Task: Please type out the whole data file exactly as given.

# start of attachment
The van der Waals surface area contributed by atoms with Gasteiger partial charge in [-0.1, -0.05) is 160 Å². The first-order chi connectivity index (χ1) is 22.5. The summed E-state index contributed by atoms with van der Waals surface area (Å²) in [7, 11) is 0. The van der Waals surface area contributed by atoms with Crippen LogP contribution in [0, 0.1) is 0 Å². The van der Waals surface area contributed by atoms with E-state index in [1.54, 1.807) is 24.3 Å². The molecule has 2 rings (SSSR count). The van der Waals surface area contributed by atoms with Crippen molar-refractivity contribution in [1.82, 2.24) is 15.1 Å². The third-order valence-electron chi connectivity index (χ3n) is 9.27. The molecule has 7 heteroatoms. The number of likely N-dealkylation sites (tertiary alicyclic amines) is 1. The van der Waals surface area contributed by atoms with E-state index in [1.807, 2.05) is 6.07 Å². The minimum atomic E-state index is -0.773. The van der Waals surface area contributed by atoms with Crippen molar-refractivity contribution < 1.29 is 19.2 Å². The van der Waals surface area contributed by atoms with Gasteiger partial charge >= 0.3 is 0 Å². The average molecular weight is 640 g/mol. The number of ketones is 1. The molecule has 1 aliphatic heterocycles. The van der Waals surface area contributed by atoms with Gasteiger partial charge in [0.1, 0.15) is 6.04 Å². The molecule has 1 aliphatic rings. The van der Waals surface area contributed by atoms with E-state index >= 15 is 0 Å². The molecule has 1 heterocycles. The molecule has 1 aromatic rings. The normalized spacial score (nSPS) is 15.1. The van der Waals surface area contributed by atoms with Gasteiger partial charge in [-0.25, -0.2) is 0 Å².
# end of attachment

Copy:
The van der Waals surface area contributed by atoms with Gasteiger partial charge in [-0.1, -0.05) is 160 Å². The first-order chi connectivity index (χ1) is 22.5. The summed E-state index contributed by atoms with van der Waals surface area (Å²) in [7, 11) is 0. The van der Waals surface area contributed by atoms with Crippen LogP contribution in [0, 0.1) is 0 Å². The van der Waals surface area contributed by atoms with E-state index in [1.54, 1.807) is 24.3 Å². The molecule has 2 rings (SSSR count). The van der Waals surface area contributed by atoms with Crippen molar-refractivity contribution in [1.82, 2.24) is 15.1 Å². The third-order valence-electron chi connectivity index (χ3n) is 9.27. The molecule has 7 heteroatoms. The number of likely N-dealkylation sites (tertiary alicyclic amines) is 1. The van der Waals surface area contributed by atoms with E-state index in [1.807, 2.05) is 6.07 Å². The minimum atomic E-state index is -0.773. The van der Waals surface area contributed by atoms with Crippen molar-refractivity contribution < 1.29 is 19.2 Å². The van der Waals surface area contributed by atoms with Gasteiger partial charge >= 0.3 is 0 Å². The average molecular weight is 640 g/mol. The number of ketones is 1. The molecule has 1 aliphatic heterocycles. The van der Waals surface area contributed by atoms with Gasteiger partial charge in [0.1, 0.15) is 6.04 Å². The molecule has 1 aliphatic rings. The van der Waals surface area contributed by atoms with E-state index >= 15 is 0 Å². The molecule has 1 heterocycles. The molecule has 1 aromatic rings. The normalized spacial score (nSPS) is 15.1. The van der Waals surface area contributed by atoms with Gasteiger partial charge in [-0.25, -0.2) is 0 Å².